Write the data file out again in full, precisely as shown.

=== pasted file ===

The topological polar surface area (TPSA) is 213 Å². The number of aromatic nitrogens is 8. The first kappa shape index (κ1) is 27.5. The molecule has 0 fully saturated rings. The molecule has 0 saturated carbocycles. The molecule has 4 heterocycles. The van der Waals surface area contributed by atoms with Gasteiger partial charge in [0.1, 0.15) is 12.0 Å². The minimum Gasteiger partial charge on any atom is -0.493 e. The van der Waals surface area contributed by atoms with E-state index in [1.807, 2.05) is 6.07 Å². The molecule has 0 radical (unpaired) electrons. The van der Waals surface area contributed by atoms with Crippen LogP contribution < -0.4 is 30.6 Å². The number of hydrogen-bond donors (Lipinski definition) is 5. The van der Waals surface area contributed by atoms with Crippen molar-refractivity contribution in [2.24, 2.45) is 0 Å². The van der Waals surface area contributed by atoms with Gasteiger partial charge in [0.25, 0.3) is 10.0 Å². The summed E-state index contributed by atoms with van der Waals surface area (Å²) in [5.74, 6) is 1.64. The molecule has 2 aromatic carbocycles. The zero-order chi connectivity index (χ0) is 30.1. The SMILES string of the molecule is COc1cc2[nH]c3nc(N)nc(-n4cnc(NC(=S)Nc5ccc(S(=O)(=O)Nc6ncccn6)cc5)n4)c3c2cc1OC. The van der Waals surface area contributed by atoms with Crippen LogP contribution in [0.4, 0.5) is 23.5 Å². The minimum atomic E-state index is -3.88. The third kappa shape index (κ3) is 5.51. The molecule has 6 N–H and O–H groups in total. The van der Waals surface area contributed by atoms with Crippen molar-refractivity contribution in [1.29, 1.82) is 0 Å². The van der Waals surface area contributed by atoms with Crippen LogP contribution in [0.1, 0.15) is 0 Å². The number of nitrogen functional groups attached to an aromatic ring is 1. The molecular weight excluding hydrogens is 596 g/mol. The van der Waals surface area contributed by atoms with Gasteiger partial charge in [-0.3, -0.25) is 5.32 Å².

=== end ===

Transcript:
The topological polar surface area (TPSA) is 213 Å². The number of aromatic nitrogens is 8. The first kappa shape index (κ1) is 27.5. The molecule has 0 fully saturated rings. The molecule has 0 saturated carbocycles. The molecule has 4 heterocycles. The van der Waals surface area contributed by atoms with Gasteiger partial charge in [0.1, 0.15) is 12.0 Å². The minimum Gasteiger partial charge on any atom is -0.493 e. The van der Waals surface area contributed by atoms with E-state index in [1.807, 2.05) is 6.07 Å². The molecule has 0 radical (unpaired) electrons. The van der Waals surface area contributed by atoms with Crippen LogP contribution < -0.4 is 30.6 Å². The number of hydrogen-bond donors (Lipinski definition) is 5. The van der Waals surface area contributed by atoms with Crippen molar-refractivity contribution in [2.24, 2.45) is 0 Å². The van der Waals surface area contributed by atoms with Gasteiger partial charge in [0.25, 0.3) is 10.0 Å². The summed E-state index contributed by atoms with van der Waals surface area (Å²) in [5.74, 6) is 1.64. The molecule has 2 aromatic carbocycles. The zero-order chi connectivity index (χ0) is 30.1. The SMILES string of the molecule is COc1cc2[nH]c3nc(N)nc(-n4cnc(NC(=S)Nc5ccc(S(=O)(=O)Nc6ncccn6)cc5)n4)c3c2cc1OC. The van der Waals surface area contributed by atoms with Crippen LogP contribution in [0.4, 0.5) is 23.5 Å². The minimum atomic E-state index is -3.88. The third kappa shape index (κ3) is 5.51. The molecule has 6 N–H and O–H groups in total. The van der Waals surface area contributed by atoms with Crippen molar-refractivity contribution in [1.29, 1.82) is 0 Å². The van der Waals surface area contributed by atoms with Crippen LogP contribution in [0.1, 0.15) is 0 Å². The number of nitrogen functional groups attached to an aromatic ring is 1. The molecular weight excluding hydrogens is 596 g/mol. The van der Waals surface area contributed by atoms with Gasteiger partial charge in [-0.3, -0.25) is 5.32 Å².